by maxwell demon (1608) on Tuesday December 14 2021, @10:22PM (#1205131) Journal

      From my understanding, it's not a speed-test server hosted by the ISP, but a specific approved server that you have to use for your speed tests. But of course, the ISP can give that specific server a preferential treatment anyway.

      --
      The Tao of math: The numbers you can count are not the real numbers.
      • (Score: 3, Interesting) by bmimatt on Wednesday December 15 2021, @02:28AM (1 child)

        by bmimatt (5050) on Wednesday December 15 2021, @02:28AM (#1205186)

        My ISP definitely hosts the Ookla server on their network. I had some connectivity speed issues a while ago, and a tech came over. Asked me to do the Ookla test and it showed speed near the one I was paying for. I fired up traceroute and, of course, 4 hops (including 2 in my own house), nice and very low latency. I point that out to the tech and launch the Netflix speed test (fast.com). As I expected, the speed is ~60% of the previous test. So I had a short and pleasant conversation with the guy, where I made sure he understood I know some things about networking and routing, etc. He finally tells me that my ISP does not control systems and switching outside their network, so from their perspective they're doing their job. He was really nice, so I decided to not go into saturation and such on the other side, past the Ookla machines on my ISP's network. I thanked him and called the ISP to downgrade from the "Gigablast - up to 1Gbps download, up to 30 Gbps up" to half of these speeds, to the tune of 25% saving overall.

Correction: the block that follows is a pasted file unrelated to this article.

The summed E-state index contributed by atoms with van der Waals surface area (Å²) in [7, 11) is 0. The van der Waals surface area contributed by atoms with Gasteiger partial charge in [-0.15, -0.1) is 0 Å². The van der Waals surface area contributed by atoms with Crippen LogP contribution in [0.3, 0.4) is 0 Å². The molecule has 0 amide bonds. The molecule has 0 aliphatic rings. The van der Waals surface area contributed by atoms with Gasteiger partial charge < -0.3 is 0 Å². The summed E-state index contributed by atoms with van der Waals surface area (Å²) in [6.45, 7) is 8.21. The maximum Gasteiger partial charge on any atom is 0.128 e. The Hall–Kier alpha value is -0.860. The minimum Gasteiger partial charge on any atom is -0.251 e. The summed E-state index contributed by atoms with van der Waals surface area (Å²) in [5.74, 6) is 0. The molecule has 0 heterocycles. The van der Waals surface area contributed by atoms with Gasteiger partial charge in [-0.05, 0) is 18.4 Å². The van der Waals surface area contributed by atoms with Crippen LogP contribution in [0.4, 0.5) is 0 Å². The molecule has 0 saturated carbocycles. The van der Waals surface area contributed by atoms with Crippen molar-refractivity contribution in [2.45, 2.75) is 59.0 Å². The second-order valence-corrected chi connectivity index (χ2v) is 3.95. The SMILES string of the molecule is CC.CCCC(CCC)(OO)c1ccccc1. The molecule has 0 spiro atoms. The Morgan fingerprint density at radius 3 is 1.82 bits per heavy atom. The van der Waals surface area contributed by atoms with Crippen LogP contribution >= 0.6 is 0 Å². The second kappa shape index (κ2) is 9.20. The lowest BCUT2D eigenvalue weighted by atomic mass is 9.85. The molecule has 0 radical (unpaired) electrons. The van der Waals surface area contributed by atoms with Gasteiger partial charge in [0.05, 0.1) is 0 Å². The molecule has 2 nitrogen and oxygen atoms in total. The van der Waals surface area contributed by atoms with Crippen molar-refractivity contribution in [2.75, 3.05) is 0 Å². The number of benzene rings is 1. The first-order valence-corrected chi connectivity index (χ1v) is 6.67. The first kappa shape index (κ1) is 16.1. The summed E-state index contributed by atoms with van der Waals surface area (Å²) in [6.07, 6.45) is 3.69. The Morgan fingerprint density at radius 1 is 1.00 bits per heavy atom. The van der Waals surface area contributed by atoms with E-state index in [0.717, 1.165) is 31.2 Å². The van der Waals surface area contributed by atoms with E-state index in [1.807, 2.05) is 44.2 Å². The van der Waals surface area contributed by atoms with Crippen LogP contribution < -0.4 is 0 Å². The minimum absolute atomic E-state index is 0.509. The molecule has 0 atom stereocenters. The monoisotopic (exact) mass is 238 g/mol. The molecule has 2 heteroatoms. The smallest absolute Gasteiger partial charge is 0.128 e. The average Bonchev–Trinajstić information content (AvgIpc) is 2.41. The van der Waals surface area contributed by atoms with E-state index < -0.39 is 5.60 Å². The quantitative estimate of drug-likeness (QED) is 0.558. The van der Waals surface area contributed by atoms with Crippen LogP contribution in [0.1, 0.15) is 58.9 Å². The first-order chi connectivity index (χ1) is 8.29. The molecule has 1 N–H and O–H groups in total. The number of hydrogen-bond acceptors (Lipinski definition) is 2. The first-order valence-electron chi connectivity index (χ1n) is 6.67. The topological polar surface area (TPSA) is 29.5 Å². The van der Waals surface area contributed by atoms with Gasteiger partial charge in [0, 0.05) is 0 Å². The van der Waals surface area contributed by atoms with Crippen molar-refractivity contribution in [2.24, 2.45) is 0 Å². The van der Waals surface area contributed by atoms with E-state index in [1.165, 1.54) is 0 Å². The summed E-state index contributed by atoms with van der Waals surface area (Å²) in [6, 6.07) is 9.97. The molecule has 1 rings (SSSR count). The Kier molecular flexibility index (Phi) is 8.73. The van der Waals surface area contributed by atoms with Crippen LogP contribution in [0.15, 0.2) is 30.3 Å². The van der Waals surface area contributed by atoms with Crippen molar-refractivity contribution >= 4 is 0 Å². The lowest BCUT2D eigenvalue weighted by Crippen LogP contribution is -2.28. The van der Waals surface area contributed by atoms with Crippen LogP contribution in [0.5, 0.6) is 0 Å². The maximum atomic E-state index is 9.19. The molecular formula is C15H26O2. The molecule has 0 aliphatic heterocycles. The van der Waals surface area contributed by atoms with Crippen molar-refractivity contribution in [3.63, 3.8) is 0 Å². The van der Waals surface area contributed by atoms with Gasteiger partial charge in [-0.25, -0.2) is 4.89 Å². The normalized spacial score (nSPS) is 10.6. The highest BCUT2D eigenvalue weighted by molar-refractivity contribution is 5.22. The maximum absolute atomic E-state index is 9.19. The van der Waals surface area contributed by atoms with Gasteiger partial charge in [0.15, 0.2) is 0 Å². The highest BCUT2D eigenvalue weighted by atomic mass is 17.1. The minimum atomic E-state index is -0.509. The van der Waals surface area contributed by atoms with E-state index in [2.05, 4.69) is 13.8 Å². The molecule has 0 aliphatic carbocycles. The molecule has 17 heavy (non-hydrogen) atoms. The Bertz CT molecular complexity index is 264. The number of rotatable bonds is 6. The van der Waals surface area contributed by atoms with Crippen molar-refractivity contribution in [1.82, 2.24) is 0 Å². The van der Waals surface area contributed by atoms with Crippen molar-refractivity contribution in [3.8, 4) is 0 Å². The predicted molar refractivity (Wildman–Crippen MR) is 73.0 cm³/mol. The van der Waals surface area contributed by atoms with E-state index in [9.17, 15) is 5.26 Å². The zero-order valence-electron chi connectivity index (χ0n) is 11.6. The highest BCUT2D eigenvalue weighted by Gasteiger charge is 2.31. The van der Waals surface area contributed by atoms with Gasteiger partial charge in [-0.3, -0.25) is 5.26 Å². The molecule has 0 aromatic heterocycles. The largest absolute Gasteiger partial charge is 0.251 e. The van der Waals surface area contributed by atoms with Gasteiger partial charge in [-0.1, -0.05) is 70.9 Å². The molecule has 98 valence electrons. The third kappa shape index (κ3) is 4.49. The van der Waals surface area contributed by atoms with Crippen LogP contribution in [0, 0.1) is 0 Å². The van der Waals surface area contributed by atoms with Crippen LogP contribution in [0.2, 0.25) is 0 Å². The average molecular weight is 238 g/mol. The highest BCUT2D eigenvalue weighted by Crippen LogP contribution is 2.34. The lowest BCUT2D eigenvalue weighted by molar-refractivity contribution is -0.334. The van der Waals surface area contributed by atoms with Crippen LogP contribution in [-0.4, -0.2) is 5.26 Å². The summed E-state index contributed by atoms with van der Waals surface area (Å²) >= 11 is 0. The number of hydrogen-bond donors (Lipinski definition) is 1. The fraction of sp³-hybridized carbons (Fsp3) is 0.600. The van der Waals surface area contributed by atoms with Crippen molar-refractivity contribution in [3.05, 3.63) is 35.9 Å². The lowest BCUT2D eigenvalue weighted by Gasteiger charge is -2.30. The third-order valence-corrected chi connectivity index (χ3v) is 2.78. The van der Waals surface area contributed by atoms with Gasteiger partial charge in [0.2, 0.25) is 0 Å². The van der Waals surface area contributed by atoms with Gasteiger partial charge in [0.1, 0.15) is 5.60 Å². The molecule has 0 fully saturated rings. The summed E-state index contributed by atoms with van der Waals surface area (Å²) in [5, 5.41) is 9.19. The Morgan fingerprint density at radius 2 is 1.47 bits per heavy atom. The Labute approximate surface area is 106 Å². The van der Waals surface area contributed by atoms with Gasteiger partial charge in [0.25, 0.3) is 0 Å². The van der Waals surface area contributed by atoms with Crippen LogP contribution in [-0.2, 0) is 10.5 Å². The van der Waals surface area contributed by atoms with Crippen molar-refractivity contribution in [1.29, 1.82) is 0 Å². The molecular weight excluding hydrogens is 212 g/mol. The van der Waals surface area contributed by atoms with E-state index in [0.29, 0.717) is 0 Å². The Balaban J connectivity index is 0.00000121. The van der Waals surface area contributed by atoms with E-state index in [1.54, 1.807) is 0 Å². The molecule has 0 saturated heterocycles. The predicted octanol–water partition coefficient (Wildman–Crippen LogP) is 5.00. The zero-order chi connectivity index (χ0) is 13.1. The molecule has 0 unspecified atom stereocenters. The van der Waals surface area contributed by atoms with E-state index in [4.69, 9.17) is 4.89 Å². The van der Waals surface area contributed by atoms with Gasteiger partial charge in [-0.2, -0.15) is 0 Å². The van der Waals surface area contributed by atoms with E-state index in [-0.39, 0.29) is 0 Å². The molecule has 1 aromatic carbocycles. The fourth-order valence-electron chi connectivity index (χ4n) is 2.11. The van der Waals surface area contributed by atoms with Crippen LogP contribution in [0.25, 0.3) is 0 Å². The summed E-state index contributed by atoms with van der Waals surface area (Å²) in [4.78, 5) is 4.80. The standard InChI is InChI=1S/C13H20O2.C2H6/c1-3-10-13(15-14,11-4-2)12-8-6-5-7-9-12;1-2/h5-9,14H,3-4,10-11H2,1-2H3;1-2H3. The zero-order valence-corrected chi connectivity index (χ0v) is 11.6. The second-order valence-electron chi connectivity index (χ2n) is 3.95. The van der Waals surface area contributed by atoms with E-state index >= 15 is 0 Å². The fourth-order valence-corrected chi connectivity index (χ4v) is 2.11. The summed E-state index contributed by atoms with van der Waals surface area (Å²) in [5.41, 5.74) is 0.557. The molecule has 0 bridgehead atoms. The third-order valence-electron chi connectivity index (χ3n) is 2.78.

That said, being familiar with Germany and the culture, I suspect the situation there is nowhere near the monopolistic abuse we are subjected to here, in the US of A.

        • (Score: 2) by bmimatt on Wednesday December 15 2021, @02:30AM

          by bmimatt (5050) on Wednesday December 15 2021, @02:30AM (#1205187)

          duh... "tune of 25% saving overall" was supposed to be "tune of 25% saving in my billing overall"